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Page 70


 

And all they in the synagogue, when they heard these things, were filled with wrath.

And rose up, and thrust Him out of the city, and led Him unto the brow of the hill whereon their city was built, that they might cast Him down headlong.

- Luke 4:28-29

Then was Jesus led up of the Spirit into the wilderness to be tempted of the devil.

- Matthew 4:1

MY God, My God, why hast Thou forsaken Me?

- Mark 15:34b

 


  • Vicarious - Suffered or performed for another; serving as a substitute




  • The word "Eden" means "delicate, delightful, pleasant." The word "Gethsemane" means "olive press" or "olive-treading;" crushing olives to press precious oil out of them. Knowing the meaning of their names, what lesson can you learn from contrasting the Garden of Eden with the Garden of Gethsemane?

      Christ's painful soul sufferings as He daily associated with sinners!

      Why can the depth of Jesus' soul sufferings never be fathomed by human beings?

    Jesus not only endured unspeakable sufferings from daily contact with sinners, He also endured the full attacking power of Satan, His children's sins, and His Father's rejection. He endured God's full hatred for sin. He fully paid the inflexible, righteous demand of God's justice.

    No other human being could ever endure the soul sufferings Jesus sustained. If Christ's divine nature had not upheld His human nature in His sufferings, He could not have endured and completed the full payment for sin.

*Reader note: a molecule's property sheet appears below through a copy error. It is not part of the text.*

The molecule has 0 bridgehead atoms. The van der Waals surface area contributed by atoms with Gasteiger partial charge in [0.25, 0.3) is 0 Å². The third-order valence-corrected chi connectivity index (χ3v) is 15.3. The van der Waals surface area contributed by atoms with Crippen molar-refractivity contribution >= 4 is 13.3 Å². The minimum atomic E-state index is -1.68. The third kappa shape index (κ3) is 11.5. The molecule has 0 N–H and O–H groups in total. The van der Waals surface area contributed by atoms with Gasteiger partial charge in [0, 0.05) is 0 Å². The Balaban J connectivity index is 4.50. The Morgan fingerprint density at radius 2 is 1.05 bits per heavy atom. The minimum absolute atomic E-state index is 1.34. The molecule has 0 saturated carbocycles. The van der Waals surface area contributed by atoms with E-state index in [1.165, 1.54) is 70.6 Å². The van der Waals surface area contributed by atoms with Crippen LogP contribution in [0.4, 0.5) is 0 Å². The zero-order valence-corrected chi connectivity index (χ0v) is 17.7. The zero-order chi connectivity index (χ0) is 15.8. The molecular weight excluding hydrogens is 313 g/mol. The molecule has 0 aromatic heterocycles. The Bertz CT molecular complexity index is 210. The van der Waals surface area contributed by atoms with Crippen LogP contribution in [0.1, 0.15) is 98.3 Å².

All of Christ's sufferings were vicarious. He endured them for others. At any time He could have stopped His sufferings - as God He had full power to do so. His unflinching love for His Father and people constrained Him.

    Through all His sufferings, Jesus desired to perfectly perform the will of His Father. Even when His suffering was so intense in the Garden of Gethsemane that "His sweat was as it were great drops of blood falling down to the ground" (Luke 22:44), yet His deepest desire and prayer was "Nevertheless not as I will, but as Thou wilt" (Matthew 26:39); and "Thy will be done" (Matthew 26:42).

    Jesus paid the full price for sin alone. His closest friends added to, rather than relieved, His suffering. The following example illustrates this:


      Imagine a person facing a situation in which he knows he will be captured and killed by enemies the following day. He calls his three closest friends and asks them to pray with him that night.

      But time and again, his closest friends fall asleep. Would his friends' actions relieve or increase his sufferings? Would their sleeping not greatly add to his sense of loneliness and suffering?.

      In Isaiah 63:3, Christ testifies, "I have trodden the winepress alone; and of the people there was none with Me." How can this be seen in Christ's suffering in Gethsemane, but also at Gabbatha and Golgotha?


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